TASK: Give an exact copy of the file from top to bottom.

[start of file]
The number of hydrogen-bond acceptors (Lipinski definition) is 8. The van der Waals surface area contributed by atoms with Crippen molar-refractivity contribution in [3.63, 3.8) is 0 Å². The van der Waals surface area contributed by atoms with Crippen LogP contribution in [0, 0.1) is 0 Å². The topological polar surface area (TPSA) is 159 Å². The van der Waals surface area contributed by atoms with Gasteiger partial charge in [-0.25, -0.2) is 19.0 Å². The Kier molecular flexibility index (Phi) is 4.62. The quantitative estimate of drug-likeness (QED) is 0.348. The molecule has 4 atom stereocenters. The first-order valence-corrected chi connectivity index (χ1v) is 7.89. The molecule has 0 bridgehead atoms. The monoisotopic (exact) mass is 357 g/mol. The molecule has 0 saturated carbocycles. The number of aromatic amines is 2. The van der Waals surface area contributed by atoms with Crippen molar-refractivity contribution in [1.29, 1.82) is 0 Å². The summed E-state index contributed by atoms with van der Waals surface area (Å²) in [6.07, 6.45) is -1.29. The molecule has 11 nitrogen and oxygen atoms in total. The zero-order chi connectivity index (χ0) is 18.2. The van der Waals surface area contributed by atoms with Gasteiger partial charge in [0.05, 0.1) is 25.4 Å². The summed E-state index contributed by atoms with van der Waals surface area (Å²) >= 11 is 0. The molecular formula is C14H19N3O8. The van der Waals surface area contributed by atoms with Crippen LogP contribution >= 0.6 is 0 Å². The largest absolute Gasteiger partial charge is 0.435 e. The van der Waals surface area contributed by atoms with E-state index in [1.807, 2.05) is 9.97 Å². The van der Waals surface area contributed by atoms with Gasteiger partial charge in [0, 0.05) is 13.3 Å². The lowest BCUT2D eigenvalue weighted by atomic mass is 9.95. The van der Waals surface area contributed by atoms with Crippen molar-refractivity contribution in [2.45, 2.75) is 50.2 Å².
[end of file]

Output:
The number of hydrogen-bond acceptors (Lipinski definition) is 8. The van der Waals surface area contributed by atoms with Crippen molar-refractivity contribution in [3.63, 3.8) is 0 Å². The van der Waals surface area contributed by atoms with Crippen LogP contribution in [0, 0.1) is 0 Å². The topological polar surface area (TPSA) is 159 Å². The van der Waals surface area contributed by atoms with Gasteiger partial charge in [-0.25, -0.2) is 19.0 Å². The Kier molecular flexibility index (Phi) is 4.62. The quantitative estimate of drug-likeness (QED) is 0.348. The molecule has 4 atom stereocenters. The first-order valence-corrected chi connectivity index (χ1v) is 7.89. The molecule has 0 bridgehead atoms. The monoisotopic (exact) mass is 357 g/mol. The molecule has 0 saturated carbocycles. The number of aromatic amines is 2. The van der Waals surface area contributed by atoms with Crippen molar-refractivity contribution in [1.29, 1.82) is 0 Å². The summed E-state index contributed by atoms with van der Waals surface area (Å²) in [6.07, 6.45) is -1.29. The molecule has 11 nitrogen and oxygen atoms in total. The zero-order chi connectivity index (χ0) is 18.2. The van der Waals surface area contributed by atoms with Gasteiger partial charge in [0.05, 0.1) is 25.4 Å². The summed E-state index contributed by atoms with van der Waals surface area (Å²) >= 11 is 0. The molecular formula is C14H19N3O8. The van der Waals surface area contributed by atoms with Crippen LogP contribution >= 0.6 is 0 Å². The largest absolute Gasteiger partial charge is 0.435 e. The van der Waals surface area contributed by atoms with E-state index in [1.807, 2.05) is 9.97 Å². The van der Waals surface area contributed by atoms with Gasteiger partial charge in [0, 0.05) is 13.3 Å². The lowest BCUT2D eigenvalue weighted by atomic mass is 9.95. The van der Waals surface area contributed by atoms with Crippen molar-refractivity contribution in [2.45, 2.75) is 50.2 Å².